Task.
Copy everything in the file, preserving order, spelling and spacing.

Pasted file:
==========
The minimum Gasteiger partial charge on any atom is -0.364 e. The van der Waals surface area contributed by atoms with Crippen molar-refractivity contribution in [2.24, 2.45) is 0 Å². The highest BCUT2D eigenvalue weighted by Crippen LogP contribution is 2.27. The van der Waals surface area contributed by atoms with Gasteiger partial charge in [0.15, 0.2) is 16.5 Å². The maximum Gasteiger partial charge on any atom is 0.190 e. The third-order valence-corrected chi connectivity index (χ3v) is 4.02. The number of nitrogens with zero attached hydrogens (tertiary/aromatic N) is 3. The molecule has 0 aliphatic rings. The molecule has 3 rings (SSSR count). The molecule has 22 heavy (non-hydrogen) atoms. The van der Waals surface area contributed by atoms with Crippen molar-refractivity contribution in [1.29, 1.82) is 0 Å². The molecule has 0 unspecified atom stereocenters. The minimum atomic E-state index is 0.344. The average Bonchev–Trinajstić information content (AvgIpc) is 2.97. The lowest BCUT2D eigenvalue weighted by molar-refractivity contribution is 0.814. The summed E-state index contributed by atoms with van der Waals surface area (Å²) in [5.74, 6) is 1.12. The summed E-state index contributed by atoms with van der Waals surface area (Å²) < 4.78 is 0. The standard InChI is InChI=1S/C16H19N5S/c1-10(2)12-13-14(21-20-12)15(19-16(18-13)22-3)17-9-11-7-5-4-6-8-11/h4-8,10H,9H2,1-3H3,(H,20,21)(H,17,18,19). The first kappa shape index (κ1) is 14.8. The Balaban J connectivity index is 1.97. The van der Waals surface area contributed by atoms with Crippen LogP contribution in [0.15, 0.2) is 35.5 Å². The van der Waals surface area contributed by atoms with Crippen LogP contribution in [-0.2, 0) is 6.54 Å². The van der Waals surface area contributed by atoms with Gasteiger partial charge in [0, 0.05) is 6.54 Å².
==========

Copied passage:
The minimum Gasteiger partial charge on any atom is -0.364 e. The van der Waals surface area contributed by atoms with Crippen molar-refractivity contribution in [2.24, 2.45) is 0 Å². The highest BCUT2D eigenvalue weighted by Crippen LogP contribution is 2.27. The van der Waals surface area contributed by atoms with Gasteiger partial charge in [0.15, 0.2) is 16.5 Å². The maximum Gasteiger partial charge on any atom is 0.190 e. The third-order valence-corrected chi connectivity index (χ3v) is 4.02. The number of nitrogens with zero attached hydrogens (tertiary/aromatic N) is 3. The molecule has 0 aliphatic rings. The molecule has 3 rings (SSSR count). The molecule has 22 heavy (non-hydrogen) atoms. The van der Waals surface area contributed by atoms with Crippen molar-refractivity contribution in [1.29, 1.82) is 0 Å². The molecule has 0 unspecified atom stereocenters. The minimum atomic E-state index is 0.344. The average Bonchev–Trinajstić information content (AvgIpc) is 2.97. The lowest BCUT2D eigenvalue weighted by molar-refractivity contribution is 0.814. The summed E-state index contributed by atoms with van der Waals surface area (Å²) in [5.74, 6) is 1.12. The summed E-state index contributed by atoms with van der Waals surface area (Å²) < 4.78 is 0. The standard InChI is InChI=1S/C16H19N5S/c1-10(2)12-13-14(21-20-12)15(19-16(18-13)22-3)17-9-11-7-5-4-6-8-11/h4-8,10H,9H2,1-3H3,(H,20,21)(H,17,18,19). The first kappa shape index (κ1) is 14.8. The Balaban J connectivity index is 1.97. The van der Waals surface area contributed by atoms with Crippen LogP contribution in [0.15, 0.2) is 35.5 Å². The van der Waals surface area contributed by atoms with Crippen LogP contribution in [-0.2, 0) is 6.54 Å². The van der Waals surface area contributed by atoms with Gasteiger partial charge in [0, 0.05) is 6.54 Å².